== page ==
In this fun, comedic romp, divorced Edith Farnham (Mary Astor) and her daughter Brenda (Fellows) are spending the Christmas holidays at the gala opening of a ski lodge. Because of Edith’s divorce, both she and Brenda are anti-men.
Widower Stephen Blake (Melvyn Douglas) is also heading to the same lodge and tailgates their car up the mountain. This leaves both Edith and Brenda with a sour taste and no interest in socializing with Stephen.
After they all arrive at the ski lodge, an avalanche occurs, and the three are the only guests at the new hotel for a few days until the roads can be cleared. Brenda develops a cold, forcing Stephen and Edith to eventually socialize, and they begin to fall in love.
Once the roads open, Stephen’s son Tommy (Jackie Moran) joins him at the lodge. Brenda and Tommy instantly dislike each other and are always fight.
When the two children realize their parents are thinking about marriage, they decide this is terrible and purposefully argue and act like they hate each other to keep them apart.
The two children act like little wretches but make a truce on Christmas Eve and Day, so they can still get their presents. However, this backfires when they begin smashing tree ornaments over each other’s heads and eventually short out the Christmas tree lights, causing all electricity in the ski lodge to go out.
Their bad behavior ends up in a fight, and the separation of Stephen and Edith. Back home, both children realize they make a mistake as they watch their miserable parents. The children run away to bring their parents back together in their “hour of need.”
“And So They Were Married” is a lot of fun. Alluding that Astor and Douglas’ characters end up together isn’t too much of a spoiler since the title tips you off to what happens. Edith Fellows and Jackie Moran play perfect brats, and Mary Astor and Melvyn Douglas could never be bad in any of their films. Character actor Donald Meek is also delightful in the movie, constantly lamenting that “These things never happened at my hotel in Palm Beach.”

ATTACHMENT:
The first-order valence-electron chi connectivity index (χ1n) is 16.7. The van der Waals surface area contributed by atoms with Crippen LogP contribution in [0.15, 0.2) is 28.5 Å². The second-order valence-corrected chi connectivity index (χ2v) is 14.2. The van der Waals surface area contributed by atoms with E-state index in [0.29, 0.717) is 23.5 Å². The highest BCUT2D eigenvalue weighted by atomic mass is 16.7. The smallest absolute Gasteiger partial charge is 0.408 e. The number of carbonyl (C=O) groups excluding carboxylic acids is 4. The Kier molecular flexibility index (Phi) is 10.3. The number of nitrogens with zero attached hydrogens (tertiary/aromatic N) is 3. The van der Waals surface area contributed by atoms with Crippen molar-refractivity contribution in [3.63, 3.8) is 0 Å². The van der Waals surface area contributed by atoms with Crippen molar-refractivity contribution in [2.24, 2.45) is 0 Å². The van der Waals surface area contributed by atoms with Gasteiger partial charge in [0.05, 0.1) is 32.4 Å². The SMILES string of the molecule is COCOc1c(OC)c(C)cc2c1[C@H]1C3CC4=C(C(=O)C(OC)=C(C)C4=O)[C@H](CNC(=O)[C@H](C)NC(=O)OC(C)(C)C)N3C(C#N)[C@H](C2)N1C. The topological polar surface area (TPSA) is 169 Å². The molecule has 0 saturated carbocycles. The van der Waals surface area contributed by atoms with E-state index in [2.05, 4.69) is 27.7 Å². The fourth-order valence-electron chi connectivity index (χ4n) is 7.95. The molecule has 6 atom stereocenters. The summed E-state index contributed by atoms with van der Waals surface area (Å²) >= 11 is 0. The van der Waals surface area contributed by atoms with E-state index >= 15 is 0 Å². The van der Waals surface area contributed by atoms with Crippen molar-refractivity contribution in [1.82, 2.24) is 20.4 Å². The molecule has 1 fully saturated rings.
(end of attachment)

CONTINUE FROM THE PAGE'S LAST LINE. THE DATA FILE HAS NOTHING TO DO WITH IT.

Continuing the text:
In some films, children acting like brats can be annoying, but I find it funny in this film — maybe because I love both of the actors. I think my favorite gag is when Tommy’s dog — that Tommy has snuck into the hotel — runs downstairs through a group of people. Brenda washed the dog’s mouth out with soap for barking, and guests run screaming, thinking he is rabid.
Christmas is really just a backdrop for “And So They Were Married” and isn’t often discussed. There isn’t any fuzzy, good-will-toward-men holiday sentiment. However, I consider it a Christmas film since the climax deals with a Christmas tree, even if it is two children violently destroying it.
The same year this film was released, Mary Astor was in a nasty custody battle for her daughter Marilyn, with her husband, Dr. Franklyn Thorpe. Thorpe said she was an unfit mother based on torrid diary entries about her affair with George S. Kaufman. A passage was leaked to the press, and it could have ruined her career, but her fans rallied around her, and Astor still ended up on top—winning an Academy Award for “Great Lie” (1941), according to TCM host and film historian, Robert Osborne.
But while Astor and Douglas are the stars of this film, it’s the children that steal the show in this one.
“And So They Were Married” (1936) may not be a classic Christmas film or even a major budget comedy, but it’s an enjoyable little film that you shouldn’t miss.